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A Commenting Policy Update for Spectrum


Three years ago, we announced a new commenting policy. The biggest change was the “one-comment” rule, which was met with a variety of responses. Effective immediately, that rule is going away. Here’s why:

When the Board of Directors of Adventist Forum (the organization that publishes Spectrum) came up with the one comment rule three years ago, it was for a good reason. The commenting section had gotten out of control. Clicking “continue discussion” meant wading into a forum mired with personal attacks, hate speech, and rambling banter that did not pertain to the article at hand. Our motto of community through conversationwas not being achieved.

The one comment rule was the nuclear option. And it worked. It worked a bit too well. Our conversation went from harmful to stifled. And neither of those adjectives were what we were hoping to achieve. So, when the board members met last month, they agreed to try something new.

The Association of Adventist Forums (now known simply as Adventist Forum) was created 50 years ago in 1968. The intention was to create pockets of community — forums — around the globe to engage in timely discussion of topics pertinent to Christianity and our unique Seventh-day Adventist faith. The journal Spectrum soon followed with its first issue in 1969, and the discussion evolved even more. Now there was public discourse as well as ideas written in ink, mailed ‘round the world.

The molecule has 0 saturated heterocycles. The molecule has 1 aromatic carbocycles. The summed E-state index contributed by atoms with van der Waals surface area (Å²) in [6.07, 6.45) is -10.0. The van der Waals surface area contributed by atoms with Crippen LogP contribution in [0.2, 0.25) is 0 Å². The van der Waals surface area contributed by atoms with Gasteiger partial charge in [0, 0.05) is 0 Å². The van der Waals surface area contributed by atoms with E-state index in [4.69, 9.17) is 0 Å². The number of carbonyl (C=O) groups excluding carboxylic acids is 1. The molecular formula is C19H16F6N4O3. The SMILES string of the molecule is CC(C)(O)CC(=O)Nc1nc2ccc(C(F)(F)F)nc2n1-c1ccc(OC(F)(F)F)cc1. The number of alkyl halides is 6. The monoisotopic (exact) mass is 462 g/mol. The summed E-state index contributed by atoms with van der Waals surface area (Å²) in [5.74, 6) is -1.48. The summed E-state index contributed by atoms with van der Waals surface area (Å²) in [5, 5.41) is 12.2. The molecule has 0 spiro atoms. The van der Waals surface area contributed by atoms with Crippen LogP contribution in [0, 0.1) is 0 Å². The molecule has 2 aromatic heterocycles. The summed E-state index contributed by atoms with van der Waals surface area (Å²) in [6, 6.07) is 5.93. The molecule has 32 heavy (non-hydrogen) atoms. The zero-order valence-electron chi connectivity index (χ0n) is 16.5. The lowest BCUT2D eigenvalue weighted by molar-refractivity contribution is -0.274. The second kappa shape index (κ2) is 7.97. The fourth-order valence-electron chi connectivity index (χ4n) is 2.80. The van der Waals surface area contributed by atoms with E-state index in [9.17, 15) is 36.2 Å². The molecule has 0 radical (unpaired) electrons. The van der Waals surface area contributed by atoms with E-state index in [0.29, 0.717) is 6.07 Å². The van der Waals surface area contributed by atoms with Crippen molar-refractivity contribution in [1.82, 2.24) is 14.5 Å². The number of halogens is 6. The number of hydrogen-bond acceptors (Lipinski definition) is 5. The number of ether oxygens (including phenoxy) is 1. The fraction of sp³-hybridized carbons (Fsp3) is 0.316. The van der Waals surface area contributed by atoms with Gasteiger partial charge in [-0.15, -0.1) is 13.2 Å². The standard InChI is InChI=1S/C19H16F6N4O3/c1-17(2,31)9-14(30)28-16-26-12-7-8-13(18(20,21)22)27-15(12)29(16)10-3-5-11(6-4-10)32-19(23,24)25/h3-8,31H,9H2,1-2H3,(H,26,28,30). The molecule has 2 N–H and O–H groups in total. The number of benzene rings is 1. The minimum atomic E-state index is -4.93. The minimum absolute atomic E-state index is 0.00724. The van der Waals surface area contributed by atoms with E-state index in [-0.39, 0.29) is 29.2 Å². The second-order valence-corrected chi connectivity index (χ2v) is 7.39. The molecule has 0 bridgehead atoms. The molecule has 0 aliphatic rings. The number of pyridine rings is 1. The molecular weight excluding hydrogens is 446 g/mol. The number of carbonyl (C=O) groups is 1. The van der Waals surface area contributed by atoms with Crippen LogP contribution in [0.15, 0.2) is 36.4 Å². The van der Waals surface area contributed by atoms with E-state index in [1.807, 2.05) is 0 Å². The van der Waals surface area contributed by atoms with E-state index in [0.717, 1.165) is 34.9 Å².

Our goal of community through conversation has never wavered in these 50 years, but the word “community” has evolved and changed between 1968 and 2018. A decade ago Spectrum joined the World Wide Web as a blog, and as the internet grew, so did our online presence. We are more than just a blog now — our website is a robust platform for new and challenging ideas. Hundreds of thousands of individuals visit our site each year to read news, opinions, and essays relevant to the Adventist faith.

And we want those visitors to be able to engage with the content they read. We want them to be able to engage with each other. And we want them to do so respectfully, healthfully, and happily. The one comment rule was not effective for that. But neither was what we had before.

So, there is a compromise coming. Yes, the one comment rule is going away. But we are getting stricter with our other rules. The ones about respecting people and ideas, about being civil, about engaging in intellectual discussion rather than vicious arguments. Those rules. Those are staying. And we will be enforcing them in a stricter fashion than before. And we will be asking for your help.

Before, individuals who posted offensive comments simply saw those comments removed. And removed again. And again. Ad nauseam. And the simple fact is, we just do not have the capacity to keep doing that. We are a small staff of editors, and it is not a valuable use of our time to continue to delete comments from individuals who have shown through their actions and words that they do not have anything to add to the discussion.